Unilateral actions by parties to the conflict in Yemen amid a dangerous escalation of armed forces activities would only complicate peace efforts and delay the end of military violence, the Special Envoy of the Secretary-General to Yemen told the Security Council this morning.
Briefing the 15-member body, Ismail Ould Cheikh Ahmed said “the last month has been tragic for Yemen”, with peace talks in Kuwait ending on 6 August with no agreement, a severe breakdown in the cessation of hostilities, which began on 10 April, and a dangerous escalation of military activities.
He said he was extremely concerned by an announcement by Ansar Allah, a political movement associated with Yemen’s Houthi movement, and former President Ali Abdullah Saleh to form the Supreme Political Council, saying it breached commitments made by both Ansar Allah and the General People’s Congress to engage constructively in the peace process, as the Security Council had requested.
“We cannot effectively negotiate new political arrangements while unilateral steps are being taken which are inconsistent with a future comprehensive agreement,” Mr. Ahmed said. “I, therefore, urge both parties to refrain from taking any additional unilateral steps which could undermine attempts to reach a peaceful settlement.”
Going forward, Mr. Ould Cheikh Ahmed said he would resume consultations with the Government of Yemen, Ansar Allah and the General People’s Congress, seeking from them a fresh commitment to the cessation of hostilities that would include a complete de-escalation along Yemen’s border with Saudi Arabia. “The re-commitment to the cessation of hostilities will spare Yemen the further loss of life, allow the increased flow of humanitarian assistance and generate much needed confidence for the negotiation of a comprehensive and peaceful solution,” he said.
Ongoing military confrontations, he said, in Sana’a, Taiz, Al Jawf, Shabwa and Mareb governorates, as well as along the border, had resulted in tens of thousands of casualties, extensive destruction, renewed displacement and numerous violations of international humanitarian and human rights law. It had also created opportunities for terrorist groups, with Al-Qaida in the Arabian Peninsula and Islamic State in Iraq and the Levant (ISIL/Da’esh) wreaking havoc in significant parts of the country, he added, citing a 29 August suicide attack in Aden.
Although the Kuwait talks had yielded no agreement, they had produced “the architecture of a road map” that would be expanded upon in the coming weeks, he said, adding that he had agreed with the parties to pursue consultations separately and to reconvene direct talks at a later stage. He warned, however, that delaying progress would be dangerous, however, given a grave deterioration in the Yemen’s economy, which had seen the stoppage of salary payments and an average increase of at least 60 per cent in food prices from pre-crisis levels.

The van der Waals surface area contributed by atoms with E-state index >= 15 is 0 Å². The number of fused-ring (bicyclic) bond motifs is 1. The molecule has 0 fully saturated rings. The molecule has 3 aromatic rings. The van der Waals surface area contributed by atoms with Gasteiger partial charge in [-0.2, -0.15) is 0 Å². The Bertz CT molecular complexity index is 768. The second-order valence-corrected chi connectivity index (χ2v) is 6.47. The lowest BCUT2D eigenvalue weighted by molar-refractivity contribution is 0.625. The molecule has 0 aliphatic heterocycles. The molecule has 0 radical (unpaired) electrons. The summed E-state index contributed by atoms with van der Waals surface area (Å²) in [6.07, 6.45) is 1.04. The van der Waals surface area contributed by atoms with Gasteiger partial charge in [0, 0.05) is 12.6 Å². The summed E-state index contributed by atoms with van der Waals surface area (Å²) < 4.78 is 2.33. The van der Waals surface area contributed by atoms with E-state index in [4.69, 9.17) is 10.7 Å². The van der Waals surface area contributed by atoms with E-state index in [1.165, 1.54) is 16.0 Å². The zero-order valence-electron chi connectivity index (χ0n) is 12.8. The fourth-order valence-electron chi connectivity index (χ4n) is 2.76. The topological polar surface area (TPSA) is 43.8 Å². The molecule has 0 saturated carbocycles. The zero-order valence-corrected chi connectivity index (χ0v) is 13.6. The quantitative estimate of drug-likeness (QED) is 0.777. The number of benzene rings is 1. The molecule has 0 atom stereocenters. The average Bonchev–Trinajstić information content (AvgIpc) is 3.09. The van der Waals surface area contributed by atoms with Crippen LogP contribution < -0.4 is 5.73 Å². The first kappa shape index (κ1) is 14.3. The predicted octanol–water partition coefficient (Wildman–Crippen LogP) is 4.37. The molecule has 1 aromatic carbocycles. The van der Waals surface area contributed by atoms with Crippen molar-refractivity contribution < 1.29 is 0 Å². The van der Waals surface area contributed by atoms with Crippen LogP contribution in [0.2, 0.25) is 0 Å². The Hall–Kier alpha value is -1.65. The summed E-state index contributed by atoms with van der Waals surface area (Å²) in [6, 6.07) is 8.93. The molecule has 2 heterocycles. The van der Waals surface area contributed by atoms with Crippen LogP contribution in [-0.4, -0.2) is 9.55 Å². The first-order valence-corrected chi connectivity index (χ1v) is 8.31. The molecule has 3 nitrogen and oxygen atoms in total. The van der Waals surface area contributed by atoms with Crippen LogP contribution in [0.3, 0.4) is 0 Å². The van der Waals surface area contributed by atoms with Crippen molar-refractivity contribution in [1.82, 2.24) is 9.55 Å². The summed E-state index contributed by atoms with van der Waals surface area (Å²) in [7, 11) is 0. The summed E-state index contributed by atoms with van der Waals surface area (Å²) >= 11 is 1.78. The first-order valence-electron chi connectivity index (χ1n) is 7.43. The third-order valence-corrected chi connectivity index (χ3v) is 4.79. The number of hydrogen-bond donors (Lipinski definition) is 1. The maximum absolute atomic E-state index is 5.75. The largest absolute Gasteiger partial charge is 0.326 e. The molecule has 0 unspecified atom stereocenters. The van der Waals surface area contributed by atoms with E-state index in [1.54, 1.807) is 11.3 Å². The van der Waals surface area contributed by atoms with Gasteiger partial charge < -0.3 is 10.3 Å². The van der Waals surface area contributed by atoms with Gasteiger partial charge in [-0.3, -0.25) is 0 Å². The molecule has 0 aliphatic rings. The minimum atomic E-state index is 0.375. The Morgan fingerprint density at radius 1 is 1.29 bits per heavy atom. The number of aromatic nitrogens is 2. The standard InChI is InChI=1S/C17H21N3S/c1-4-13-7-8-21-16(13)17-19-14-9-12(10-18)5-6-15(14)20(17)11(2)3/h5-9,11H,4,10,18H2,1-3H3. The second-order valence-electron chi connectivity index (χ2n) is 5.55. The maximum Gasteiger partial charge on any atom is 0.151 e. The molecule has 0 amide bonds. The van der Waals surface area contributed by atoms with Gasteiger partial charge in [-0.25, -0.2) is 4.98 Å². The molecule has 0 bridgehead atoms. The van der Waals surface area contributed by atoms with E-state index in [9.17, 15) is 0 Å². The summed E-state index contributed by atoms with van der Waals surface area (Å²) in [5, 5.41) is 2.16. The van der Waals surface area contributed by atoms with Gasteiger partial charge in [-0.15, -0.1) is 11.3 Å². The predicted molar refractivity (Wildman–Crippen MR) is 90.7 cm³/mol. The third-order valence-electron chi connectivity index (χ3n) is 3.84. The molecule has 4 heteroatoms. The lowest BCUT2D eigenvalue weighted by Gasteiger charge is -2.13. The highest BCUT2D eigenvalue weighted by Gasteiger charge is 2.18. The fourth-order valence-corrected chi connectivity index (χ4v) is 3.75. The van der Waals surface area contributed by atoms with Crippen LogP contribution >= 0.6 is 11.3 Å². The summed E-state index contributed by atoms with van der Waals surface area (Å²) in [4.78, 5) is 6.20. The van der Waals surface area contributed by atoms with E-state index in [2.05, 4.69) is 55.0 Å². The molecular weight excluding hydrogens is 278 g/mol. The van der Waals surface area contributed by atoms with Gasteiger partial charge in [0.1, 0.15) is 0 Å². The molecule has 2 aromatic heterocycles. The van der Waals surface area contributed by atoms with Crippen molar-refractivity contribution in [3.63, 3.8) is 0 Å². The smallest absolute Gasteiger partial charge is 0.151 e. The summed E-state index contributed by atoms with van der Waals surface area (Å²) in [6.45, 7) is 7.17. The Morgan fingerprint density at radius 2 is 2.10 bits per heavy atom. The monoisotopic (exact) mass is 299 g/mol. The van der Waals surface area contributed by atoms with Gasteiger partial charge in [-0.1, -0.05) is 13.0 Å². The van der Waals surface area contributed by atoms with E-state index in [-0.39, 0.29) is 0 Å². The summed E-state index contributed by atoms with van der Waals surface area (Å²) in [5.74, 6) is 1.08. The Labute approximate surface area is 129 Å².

Recalling his recent meetings with regional leaders, Mr. Ahmed said a proposed agreement for Yemen would define a path for a Government of National Unity that would be formed immediately after the withdrawal and handover of heavy weapons from Sana’a and other vital areas. The agreement would also provide for the immediate restoration of State institutions free of interference from revolutionary committees or other bodies created during the conflict.
Khaled Hussein Mohamed Alyemany of Yemen told the Council that he had great hopes that the briefing would be held in the context of progress on the path to peace. However, he said, the Houthi militias had continued to wage war and kill innocent people, expel civilians, blow up homes and houses of worship, attack the border region with Saudi Arabia and feed terrorist gangs in Iraq and through its regional agency, Hizbullah. The Yemeni Government had without question renewed its commitment to choose the path of peace to end the suffering of the people of Yemen, who continued to face the consequences of an unjust war. The Government believed that peace was the only way to rid the country of criminal gangs and warlords and had continued to make the painful concessions for peace in Yemen, all the while the militias had staunchly rejected any peaceful solutions.
The war could be ended today, he said, if the Yemeni people were able to triumph over the criminal gangs that had turned daily life into a nightmare. The Houthi gangs had destroyed what little progress had been made in recent years in Yemen. Despite the militias continuing to raise the flag of death, the Government had sought to renew hope that there could be a return to normal life and a democratic Yemen, where all people lived in peace and security. The Yemeni people’s suffering had reached unbelievable levels with regard to health, education and other services. International humanitarian and human rights laws were continuously violated, despite the efforts of the Government to reduce the consequences of the chaotic war that had been launched against the people of Yemen.